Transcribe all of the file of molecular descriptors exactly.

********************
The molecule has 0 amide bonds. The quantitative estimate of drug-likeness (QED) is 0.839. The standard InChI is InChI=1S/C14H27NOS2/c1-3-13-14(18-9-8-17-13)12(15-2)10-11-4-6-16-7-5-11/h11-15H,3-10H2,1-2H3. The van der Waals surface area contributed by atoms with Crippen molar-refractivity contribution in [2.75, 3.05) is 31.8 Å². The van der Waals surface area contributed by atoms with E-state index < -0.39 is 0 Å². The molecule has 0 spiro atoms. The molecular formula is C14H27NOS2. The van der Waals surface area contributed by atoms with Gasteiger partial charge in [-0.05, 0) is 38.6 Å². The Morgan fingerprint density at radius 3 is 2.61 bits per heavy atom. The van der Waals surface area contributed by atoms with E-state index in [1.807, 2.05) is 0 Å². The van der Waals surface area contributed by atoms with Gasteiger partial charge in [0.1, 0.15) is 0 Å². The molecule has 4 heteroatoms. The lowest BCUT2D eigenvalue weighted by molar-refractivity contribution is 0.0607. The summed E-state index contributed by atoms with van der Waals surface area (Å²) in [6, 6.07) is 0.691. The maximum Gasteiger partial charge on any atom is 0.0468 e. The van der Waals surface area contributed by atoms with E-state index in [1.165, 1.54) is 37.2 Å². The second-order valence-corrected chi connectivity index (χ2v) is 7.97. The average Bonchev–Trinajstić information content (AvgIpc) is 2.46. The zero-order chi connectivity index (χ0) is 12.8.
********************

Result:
The molecule has 0 amide bonds. The quantitative estimate of drug-likeness (QED) is 0.839. The standard InChI is InChI=1S/C14H27NOS2/c1-3-13-14(18-9-8-17-13)12(15-2)10-11-4-6-16-7-5-11/h11-15H,3-10H2,1-2H3. The van der Waals surface area contributed by atoms with Crippen molar-refractivity contribution in [2.75, 3.05) is 31.8 Å². The van der Waals surface area contributed by atoms with E-state index < -0.39 is 0 Å². The molecule has 0 spiro atoms. The molecular formula is C14H27NOS2. The van der Waals surface area contributed by atoms with Gasteiger partial charge in [-0.05, 0) is 38.6 Å². The Morgan fingerprint density at radius 3 is 2.61 bits per heavy atom. The van der Waals surface area contributed by atoms with E-state index in [1.807, 2.05) is 0 Å². The van der Waals surface area contributed by atoms with Gasteiger partial charge in [0.1, 0.15) is 0 Å². The molecule has 4 heteroatoms. The lowest BCUT2D eigenvalue weighted by molar-refractivity contribution is 0.0607. The summed E-state index contributed by atoms with van der Waals surface area (Å²) in [6, 6.07) is 0.691. The maximum Gasteiger partial charge on any atom is 0.0468 e. The van der Waals surface area contributed by atoms with E-state index in [1.165, 1.54) is 37.2 Å². The second-order valence-corrected chi connectivity index (χ2v) is 7.97. The average Bonchev–Trinajstić information content (AvgIpc) is 2.46. The zero-order chi connectivity index (χ0) is 12.8.